Evaluation of the crash effects of Victoria's fixed digital speed and red-light cameras

The aim of this study was to evaluate the crash effects of 87 signed fixed digital speed and red light (FDSRL) cameras and accompanying warning signs placed at 77 signalised intersections across Victoria. Fixed speed cameras have been shown to be generally effective at decreasing crash rates whilst the effectiveness of red light cameras (RLCs) to reduce crashes has been studied on many occasions with mixed results. The use of combination speed and red light fixed camera enforcement is relatively uncommon and has not been previously evaluated. Data were analysed using a before-after quasi-experimental design incorporating controls and Poisson regression to calculate the adjusted percentage reduction in the number of casualty crashes at treated sites in the post-treatment period when compared with the pre-treatment period. Analysis results estimated large decreases in casualty crashes associated with the FDSRL cameras and their associated signage. Whilst use of the FDSRL cameras was associated with a reduction in overall casualty crash risk, there was no evidence for a reduction in relative crash severity meaning the cameras were associated with equal reductions in minor injury crashes as serious injury and fatal crashes. Across the 77 intersection where the cameras evaluated were installed, it was estimated that 17 serious or fatal crashes per year and 36 minor injury crashes would be prevented representing crash cost savings to the community of over $A8M. Based on the outcomes of the evaluation, continued and expanded use of combined fixed red-light and speed cameras in Victoria is expected to improve driver safety, save lives and reduce crash related costs.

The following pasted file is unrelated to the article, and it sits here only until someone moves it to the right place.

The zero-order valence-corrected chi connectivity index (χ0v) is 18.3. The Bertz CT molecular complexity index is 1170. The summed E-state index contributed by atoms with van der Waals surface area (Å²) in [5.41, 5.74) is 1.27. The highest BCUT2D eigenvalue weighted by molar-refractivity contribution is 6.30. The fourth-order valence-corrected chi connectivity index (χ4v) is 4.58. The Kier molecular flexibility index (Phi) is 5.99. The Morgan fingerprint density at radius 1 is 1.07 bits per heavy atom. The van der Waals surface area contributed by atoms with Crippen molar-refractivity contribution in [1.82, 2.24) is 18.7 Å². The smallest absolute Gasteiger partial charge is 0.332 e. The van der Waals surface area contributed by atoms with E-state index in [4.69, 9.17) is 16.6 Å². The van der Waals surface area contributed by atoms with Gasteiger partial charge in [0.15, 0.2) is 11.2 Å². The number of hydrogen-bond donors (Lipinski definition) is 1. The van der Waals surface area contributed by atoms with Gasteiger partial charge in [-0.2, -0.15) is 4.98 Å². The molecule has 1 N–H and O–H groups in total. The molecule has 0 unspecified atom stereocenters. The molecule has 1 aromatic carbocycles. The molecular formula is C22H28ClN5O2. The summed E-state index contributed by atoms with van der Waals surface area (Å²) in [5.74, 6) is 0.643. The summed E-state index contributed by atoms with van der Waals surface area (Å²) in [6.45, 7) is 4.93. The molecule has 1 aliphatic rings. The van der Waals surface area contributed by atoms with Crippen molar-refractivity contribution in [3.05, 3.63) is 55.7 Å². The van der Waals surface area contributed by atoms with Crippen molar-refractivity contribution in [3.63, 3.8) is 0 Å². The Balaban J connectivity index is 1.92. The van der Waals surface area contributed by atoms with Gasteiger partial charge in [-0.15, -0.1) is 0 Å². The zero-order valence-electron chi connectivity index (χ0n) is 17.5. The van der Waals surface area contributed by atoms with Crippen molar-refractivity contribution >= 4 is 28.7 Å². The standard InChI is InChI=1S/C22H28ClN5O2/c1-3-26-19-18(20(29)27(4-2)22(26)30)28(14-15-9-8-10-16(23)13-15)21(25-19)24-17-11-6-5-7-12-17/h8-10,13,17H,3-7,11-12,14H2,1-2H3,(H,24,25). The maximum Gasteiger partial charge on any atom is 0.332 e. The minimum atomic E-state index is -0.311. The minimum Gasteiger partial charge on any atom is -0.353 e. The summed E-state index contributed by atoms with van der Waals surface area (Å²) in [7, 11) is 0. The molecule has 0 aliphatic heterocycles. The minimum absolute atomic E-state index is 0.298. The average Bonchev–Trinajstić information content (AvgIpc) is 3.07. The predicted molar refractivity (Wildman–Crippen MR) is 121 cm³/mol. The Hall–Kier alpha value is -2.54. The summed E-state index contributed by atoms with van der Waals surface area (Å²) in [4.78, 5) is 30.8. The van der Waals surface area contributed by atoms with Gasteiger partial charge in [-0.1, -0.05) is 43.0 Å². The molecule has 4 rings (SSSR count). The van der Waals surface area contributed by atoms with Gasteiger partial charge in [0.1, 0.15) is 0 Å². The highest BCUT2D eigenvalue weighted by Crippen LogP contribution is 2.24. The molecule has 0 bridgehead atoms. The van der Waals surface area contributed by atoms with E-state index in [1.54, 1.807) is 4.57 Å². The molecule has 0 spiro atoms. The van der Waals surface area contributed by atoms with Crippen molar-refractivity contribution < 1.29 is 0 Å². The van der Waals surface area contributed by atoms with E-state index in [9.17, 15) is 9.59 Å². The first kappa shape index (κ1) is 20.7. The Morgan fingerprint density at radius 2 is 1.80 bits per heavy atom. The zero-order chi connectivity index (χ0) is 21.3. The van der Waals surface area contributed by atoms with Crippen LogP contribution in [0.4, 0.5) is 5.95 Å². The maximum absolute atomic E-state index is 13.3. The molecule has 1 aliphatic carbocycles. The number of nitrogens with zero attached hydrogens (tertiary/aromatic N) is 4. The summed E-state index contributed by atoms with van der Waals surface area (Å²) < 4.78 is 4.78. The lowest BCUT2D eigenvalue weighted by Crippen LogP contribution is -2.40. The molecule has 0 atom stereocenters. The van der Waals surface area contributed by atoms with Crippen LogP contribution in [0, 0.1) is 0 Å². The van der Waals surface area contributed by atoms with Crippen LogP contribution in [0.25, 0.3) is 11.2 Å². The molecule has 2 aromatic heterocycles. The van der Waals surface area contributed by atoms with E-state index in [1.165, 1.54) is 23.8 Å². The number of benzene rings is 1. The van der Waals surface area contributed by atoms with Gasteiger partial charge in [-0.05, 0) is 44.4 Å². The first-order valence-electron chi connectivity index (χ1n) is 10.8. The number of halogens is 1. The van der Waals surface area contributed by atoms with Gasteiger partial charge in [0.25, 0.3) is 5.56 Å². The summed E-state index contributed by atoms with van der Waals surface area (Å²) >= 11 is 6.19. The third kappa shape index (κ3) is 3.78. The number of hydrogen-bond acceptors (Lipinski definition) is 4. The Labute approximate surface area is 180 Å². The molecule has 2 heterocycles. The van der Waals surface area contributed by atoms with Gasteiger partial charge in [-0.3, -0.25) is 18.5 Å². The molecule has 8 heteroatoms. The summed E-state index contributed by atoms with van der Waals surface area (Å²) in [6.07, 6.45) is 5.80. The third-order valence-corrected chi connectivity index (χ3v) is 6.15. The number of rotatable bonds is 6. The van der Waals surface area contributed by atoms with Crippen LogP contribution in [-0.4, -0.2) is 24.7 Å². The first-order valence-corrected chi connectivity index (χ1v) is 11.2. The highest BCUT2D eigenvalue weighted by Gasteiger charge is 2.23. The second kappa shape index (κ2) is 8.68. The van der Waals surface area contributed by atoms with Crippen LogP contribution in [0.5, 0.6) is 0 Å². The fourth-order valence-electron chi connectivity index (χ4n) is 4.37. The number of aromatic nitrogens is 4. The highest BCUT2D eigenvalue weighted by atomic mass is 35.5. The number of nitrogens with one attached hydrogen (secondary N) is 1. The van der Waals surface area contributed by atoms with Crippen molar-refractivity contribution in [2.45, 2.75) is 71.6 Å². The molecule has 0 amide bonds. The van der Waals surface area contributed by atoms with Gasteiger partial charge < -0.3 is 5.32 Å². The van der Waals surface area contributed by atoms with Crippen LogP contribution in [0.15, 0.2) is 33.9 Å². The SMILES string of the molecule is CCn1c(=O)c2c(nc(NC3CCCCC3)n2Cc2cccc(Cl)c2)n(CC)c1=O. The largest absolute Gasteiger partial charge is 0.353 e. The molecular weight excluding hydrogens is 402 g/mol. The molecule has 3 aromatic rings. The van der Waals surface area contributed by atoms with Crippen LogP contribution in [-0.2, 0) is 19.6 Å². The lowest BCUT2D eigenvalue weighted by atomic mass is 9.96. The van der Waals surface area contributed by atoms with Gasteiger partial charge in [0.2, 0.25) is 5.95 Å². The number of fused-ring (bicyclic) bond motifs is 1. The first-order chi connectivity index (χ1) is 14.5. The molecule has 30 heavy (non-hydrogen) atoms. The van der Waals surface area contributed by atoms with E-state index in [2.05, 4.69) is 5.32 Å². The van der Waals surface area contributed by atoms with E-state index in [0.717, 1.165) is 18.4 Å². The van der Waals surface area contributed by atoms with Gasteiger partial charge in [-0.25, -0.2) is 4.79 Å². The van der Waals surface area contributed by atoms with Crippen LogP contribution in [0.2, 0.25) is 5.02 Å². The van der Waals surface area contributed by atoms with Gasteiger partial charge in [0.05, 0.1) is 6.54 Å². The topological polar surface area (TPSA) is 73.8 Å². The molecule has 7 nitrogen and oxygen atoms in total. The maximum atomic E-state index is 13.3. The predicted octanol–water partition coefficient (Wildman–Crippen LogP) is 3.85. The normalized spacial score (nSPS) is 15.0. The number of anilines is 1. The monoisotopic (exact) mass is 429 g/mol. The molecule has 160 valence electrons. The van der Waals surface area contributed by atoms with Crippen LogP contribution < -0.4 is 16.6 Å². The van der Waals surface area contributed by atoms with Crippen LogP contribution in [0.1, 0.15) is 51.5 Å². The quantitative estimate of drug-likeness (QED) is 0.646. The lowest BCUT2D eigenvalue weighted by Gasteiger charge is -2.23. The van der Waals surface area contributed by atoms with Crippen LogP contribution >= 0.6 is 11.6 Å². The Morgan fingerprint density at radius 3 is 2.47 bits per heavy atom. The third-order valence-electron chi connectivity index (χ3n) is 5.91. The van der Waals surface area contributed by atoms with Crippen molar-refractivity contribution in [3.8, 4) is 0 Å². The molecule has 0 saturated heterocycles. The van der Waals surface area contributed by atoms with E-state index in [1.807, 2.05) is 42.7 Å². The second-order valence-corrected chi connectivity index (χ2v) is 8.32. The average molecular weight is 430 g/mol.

Language

  • English

Media Info

  • Pagination: 29p
  • Serial:
    • Issue Number: 307

Subject/Index Terms

Filing Info

  • Accession Number: 01353511
  • Record Type: Publication
  • Source Agency: ARRB
  • ISBN: 0732623774
  • Files: ITRD, ARRB, ATRI
  • Created Date: Oct 4 2011 9:17AM